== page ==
Thursday, March 30, 2006

American Says the French are Right.

This is the first article I find which says, contrary to common wisdom in the US, that the French students and workers are right. You may disagree with this view (I partly do) but it has the merit of giving a bit of fresh air to an otherwise sterile one-sided view of the recent protests through ignorant media anchors.

More than a million people in France have taken to the streets against their conservative government's attempts to change the country's labor law. Here in the United States, these strikes and protests are generally seen as another example of France's inability to come to grips with the reality of "the global economy."
According to the conventional wisdom here, "Old Europe" is in need of serious economic reform. But will the reforms currently on the European political agenda actually help most Europeans?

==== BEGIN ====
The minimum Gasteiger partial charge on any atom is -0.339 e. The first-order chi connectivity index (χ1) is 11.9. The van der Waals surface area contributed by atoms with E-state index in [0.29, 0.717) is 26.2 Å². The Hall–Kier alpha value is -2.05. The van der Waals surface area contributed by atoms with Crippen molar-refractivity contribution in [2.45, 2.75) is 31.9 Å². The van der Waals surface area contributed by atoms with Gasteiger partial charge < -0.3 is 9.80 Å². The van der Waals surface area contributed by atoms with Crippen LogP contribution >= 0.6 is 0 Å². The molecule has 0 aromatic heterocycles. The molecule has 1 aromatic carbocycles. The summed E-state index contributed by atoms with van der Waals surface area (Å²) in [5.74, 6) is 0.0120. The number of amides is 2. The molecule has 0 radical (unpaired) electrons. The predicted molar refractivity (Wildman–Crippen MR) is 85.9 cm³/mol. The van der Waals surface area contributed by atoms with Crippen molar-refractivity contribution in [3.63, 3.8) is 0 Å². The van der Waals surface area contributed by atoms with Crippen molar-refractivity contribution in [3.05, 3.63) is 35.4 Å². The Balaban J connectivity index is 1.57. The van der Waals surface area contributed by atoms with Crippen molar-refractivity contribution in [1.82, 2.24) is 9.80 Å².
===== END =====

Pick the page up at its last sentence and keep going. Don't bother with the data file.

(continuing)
The idea that labor protections are the cause of European unemployment is part of an overall myth that Europeans would benefit from a more American-style economy. The U.S. economy is said to be more competitive, yet we are running a record trade deficit of more than 6 percent of GDP, and the European Union is running a trade surplus. The U.S. economy is supposedly more dynamic, but French productivity is actually higher than ours. Their public pensions, free tuition at universities, longer vacations (4-5 weeks as compared with 2 weeks here), state-sponsored day care, and other benefits are said to be unaffordable in a "global economy." But since these were affordable in years past, there is no economic logic that would make them less so today, with productivity having grown - no matter what happens in India or China.
French students and workers seem to have a better understanding of these economic issues than their political leaders. Hopefully, the wisdom of the crowd will prevail.


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